This was amazing! Pretty near impossible to put down. I "read" it as an audiobook, and found myself making excuses to bike detours just to read a bit more. To label it merely a zombie-book or a dystopian novel would be doing it a disservice, because it is so much more than that. The true strength of this book is the worldbuilding, and Mira Grant's descriptions of a world post-zombie outbreak. A world where George Romero is considered a national hero, and where bloggers are the true journalists.

The only reason I left out the last half star is because I wasn't too pleased with all the events near the end of the book, but there's no way I'm going to spoil that for you! The ending itself was satisfactory though, and I've immediately started on the second book.

The title is pure genius, even though I'm embarrassed to admit how long time it took me to get the second meaning... I'm blaming this on not having the cover in front of me all the time.
goodreads: (Peanut: Book geek)
Title: Light (Gone #6)
Author: Michael Grant
Genre: Dystopian
Rating: 4/5
# pages: 432
Date read: April, 2013

It's been more than a year since every person over the age of fifteen disappeared from the town of Perdido Beach, California. In that time, countless battles have been fought: Battles against hunger and lies and plagues and worse, battles of good against evil, and kid against kid. Allegiances have been won, lost, betrayed, and won again; ideologies have been shattered and created anew, and the kids of the FAYZ have begun to believe that their new society is the only life they'll ever know. But now that the Darkness has found a way to be reborn, the tenuous existence they've established is likely to be shattered for good. Will the kids of Perdido Beach even survive?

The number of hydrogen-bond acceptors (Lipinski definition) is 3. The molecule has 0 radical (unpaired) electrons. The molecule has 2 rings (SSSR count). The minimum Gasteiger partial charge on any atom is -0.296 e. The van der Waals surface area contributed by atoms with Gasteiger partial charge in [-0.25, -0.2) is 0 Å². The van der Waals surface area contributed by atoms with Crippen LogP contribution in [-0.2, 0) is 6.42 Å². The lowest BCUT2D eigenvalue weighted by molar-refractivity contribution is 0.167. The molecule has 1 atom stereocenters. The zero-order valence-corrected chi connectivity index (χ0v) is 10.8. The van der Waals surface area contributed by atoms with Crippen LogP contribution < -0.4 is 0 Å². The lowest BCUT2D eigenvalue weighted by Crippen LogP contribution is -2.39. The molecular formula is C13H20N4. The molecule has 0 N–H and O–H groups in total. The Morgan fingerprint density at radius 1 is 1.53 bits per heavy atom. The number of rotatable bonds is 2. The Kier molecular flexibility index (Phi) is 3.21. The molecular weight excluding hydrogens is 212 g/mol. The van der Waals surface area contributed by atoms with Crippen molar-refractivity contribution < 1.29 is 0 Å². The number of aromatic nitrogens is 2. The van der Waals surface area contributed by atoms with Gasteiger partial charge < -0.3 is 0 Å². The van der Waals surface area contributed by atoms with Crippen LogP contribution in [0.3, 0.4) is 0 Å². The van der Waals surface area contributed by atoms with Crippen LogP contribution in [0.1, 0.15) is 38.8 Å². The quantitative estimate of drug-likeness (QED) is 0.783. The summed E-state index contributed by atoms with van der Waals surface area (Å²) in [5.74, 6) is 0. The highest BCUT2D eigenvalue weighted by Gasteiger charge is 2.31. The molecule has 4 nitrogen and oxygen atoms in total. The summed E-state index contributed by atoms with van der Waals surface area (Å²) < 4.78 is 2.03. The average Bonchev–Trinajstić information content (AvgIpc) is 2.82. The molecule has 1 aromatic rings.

After having waited for this for almost exactly a year, I was very glad to discover that it completely lived up to my expectations. I'd been a bit worried whether or not Michael Grant would be able to draw the series to a satisfying close, but I think he managed very nicely. I liked the various resolutions and how some people ended up redeeming themselves in a believable and not-too-tacky manner.

It was nice to once again pick up a book I couldn't put down - I read this in just over 24 hours and enjoyed every minute of it.
goodreads: (Peanut: Book geek)
Title: The Fault in Our Stars
Author: John Green
Genre: YA
Rating: 4.5/5
# pages: 315
Date read: March, 2013

Despite the tumor-shrinking medical miracle that has bought her a few years, Hazel has never been anything but terminal, her final chapter inscribed upon diagnosis. But when a gorgeous plot twist named Augustus Waters suddenly appears at Cancer Kid Support Group, Hazel's story is about to be completely rewritten.

I'd been warned by just about everybody that this book would made me cry. People kept saying that it was the saddest book they'd ever read, and to be prepared for a sob-fest. I don't know if I was perhaps too prepared, because while certainly sad, I didn't think it was nearly as bad as they had made it out to be. Certain parts did bring tears to my eyes, but cry? No, not this time. Of course, it might have helped that I'd guessed the ending already in Amsterdam, so it didn't come as the shock to me as it might have to others.